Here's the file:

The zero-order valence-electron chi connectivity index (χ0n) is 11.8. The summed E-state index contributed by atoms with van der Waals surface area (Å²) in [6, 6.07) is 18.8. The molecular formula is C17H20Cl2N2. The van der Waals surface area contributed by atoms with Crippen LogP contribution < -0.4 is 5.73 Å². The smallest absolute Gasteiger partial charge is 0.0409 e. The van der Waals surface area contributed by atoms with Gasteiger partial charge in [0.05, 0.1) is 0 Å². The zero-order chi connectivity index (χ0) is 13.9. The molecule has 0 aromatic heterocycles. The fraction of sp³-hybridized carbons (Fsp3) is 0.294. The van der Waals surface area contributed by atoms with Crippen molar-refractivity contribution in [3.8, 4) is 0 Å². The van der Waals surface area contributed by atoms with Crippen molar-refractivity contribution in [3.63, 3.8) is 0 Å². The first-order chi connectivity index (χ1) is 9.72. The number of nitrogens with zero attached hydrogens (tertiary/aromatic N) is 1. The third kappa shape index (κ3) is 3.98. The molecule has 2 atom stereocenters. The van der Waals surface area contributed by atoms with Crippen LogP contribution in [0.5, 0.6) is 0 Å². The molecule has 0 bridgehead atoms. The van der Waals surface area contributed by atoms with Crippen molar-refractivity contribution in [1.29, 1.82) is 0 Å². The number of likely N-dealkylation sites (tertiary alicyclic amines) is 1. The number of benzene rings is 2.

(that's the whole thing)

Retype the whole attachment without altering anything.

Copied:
The zero-order valence-electron chi connectivity index (χ0n) is 11.8. The summed E-state index contributed by atoms with van der Waals surface area (Å²) in [6, 6.07) is 18.8. The molecular formula is C17H20Cl2N2. The van der Waals surface area contributed by atoms with Crippen LogP contribution < -0.4 is 5.73 Å². The smallest absolute Gasteiger partial charge is 0.0409 e. The van der Waals surface area contributed by atoms with Gasteiger partial charge in [0.05, 0.1) is 0 Å². The zero-order chi connectivity index (χ0) is 13.9. The molecule has 0 aromatic heterocycles. The fraction of sp³-hybridized carbons (Fsp3) is 0.294. The van der Waals surface area contributed by atoms with Crippen molar-refractivity contribution in [3.8, 4) is 0 Å². The van der Waals surface area contributed by atoms with Crippen molar-refractivity contribution in [3.63, 3.8) is 0 Å². The first-order chi connectivity index (χ1) is 9.72. The number of nitrogens with zero attached hydrogens (tertiary/aromatic N) is 1. The third kappa shape index (κ3) is 3.98. The molecule has 2 atom stereocenters. The van der Waals surface area contributed by atoms with Crippen LogP contribution in [0.5, 0.6) is 0 Å². The molecule has 0 bridgehead atoms. The van der Waals surface area contributed by atoms with Crippen molar-refractivity contribution in [1.29, 1.82) is 0 Å². The number of likely N-dealkylation sites (tertiary alicyclic amines) is 1. The number of benzene rings is 2.